Nokia G20

What is it?

An entry-level smartphone from Nokia. To keep the price down the manufacturer has skimped on some features; it doesn’t have 5G connectivity or 5GHz Wi-Fi and the 6.5-inch LCD screen has quite low 1,600 x 720-pixel resolution.

It’s powered by the relatively slow MediaTek Helio G35 processor and only has 4GB of Ram. There is, however, a decent 64GB of on-board storage, which can be expanded using the micro-SD card slot.

Additionally, near-field communication (NFC) for mobile payment services is supported, plus there’s a conventional 3.5mm headphone jack.

On the rear, there’s a four-camera array – a main 48Mp main lens, a 5Mp wide-angle, plus 2Mp depth and macro cameras. The front-facing selfie camera has 8Mp resolution.

At 199g and 9.3mm thick, it’s not particularly light or slim, but it’s in line with similar budget models. It has both fingerprint and face scanning for logging in, however the latter is rather slow to react.

What’s it like to use?

It’s easy to set up and use, with a logical menu structure that’s intuitive to navigate. However, its rather underpowered processor means that it’s slow and this is quite noticeable when performing some everyday tasks.

The touchscreen is responsive, but the low resolution of the LCD display is noticeable and the screen has an overall bluish tone. Brightness levels are good, however, and it’s easy to read, even in bright sunlight. However, the viewing angle is narrow, so it darkens rapidly if you aren’t looking at the screen straight on.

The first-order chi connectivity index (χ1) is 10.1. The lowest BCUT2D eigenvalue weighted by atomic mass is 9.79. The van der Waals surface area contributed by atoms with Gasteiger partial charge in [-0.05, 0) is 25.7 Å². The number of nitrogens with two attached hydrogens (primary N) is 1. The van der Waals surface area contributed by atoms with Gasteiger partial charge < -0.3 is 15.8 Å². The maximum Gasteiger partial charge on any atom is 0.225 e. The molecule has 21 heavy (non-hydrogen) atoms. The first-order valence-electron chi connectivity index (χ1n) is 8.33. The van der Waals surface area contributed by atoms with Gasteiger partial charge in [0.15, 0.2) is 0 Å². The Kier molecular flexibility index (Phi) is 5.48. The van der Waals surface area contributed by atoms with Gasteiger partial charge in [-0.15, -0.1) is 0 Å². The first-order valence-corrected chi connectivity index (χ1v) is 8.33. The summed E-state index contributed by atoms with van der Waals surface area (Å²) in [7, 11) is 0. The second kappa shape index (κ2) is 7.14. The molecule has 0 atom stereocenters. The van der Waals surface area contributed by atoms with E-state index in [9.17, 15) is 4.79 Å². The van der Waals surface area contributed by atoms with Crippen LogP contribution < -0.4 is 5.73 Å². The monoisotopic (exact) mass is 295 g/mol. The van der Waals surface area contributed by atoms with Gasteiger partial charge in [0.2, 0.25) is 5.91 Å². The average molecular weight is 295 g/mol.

Call quality is good under normal circumstances, but it suffers when background noise levels rise, so the person you’re speaking to may have a little difficulty hearing what you’re saying. Sound quality from the single mono speaker isn’t great as it’s rather thin, harsh and lacking in bass.

How long does the battery last?

Battery life is excellent, lasting 42 hours at maximum screen brightness, although making the screen a little darker doesn’t extend this by more than an hour.

Its 10W supplied charger takes a lengthy three hours to fully replenish the battery, which is fairly sluggish compared with some rivals. It also only gets to a 10% charge after 15 minutes.

How good are the cameras?

OK, but nothing more. In well-lit daylight scenes the rear cameras produce images that are detailed with vivid colours, but they are rather over sharpened and slightly artificial looking.

Quality drops off as the light dims, with images becoming flat, pale and slightly milky looking. Switching to flash mode improves the colours a little, but pictures still come across as rather cold and noisy, which means the colours and brightness can vary randomly. Rear-camera videos are acceptable, but rather jittery and with colours that aren’t entirely natural.

The front-facing selfie camera is disappointing. In bright light, there’s a reasonable level of detail, although colours are a bit cold and pale. However, as the conditions dim the quality deteriorates, with a loss of detail and increasing levels of noise. Switching to flash helps, but the pictures are still over bright with odd colouration. Videos are similarly poor – noisy and dark with fluctuating brightness levels throughout film clips.

Is there anything I should know?

There’s no formal IP water and dust-protection certification on this smartphone, but it passed our durability and screen scratch tests without damage.

Should I buy it?

No. This smartphone disappoints in many ways and, even at this price point there are much better options than this, see our Best Buys for more suggestions.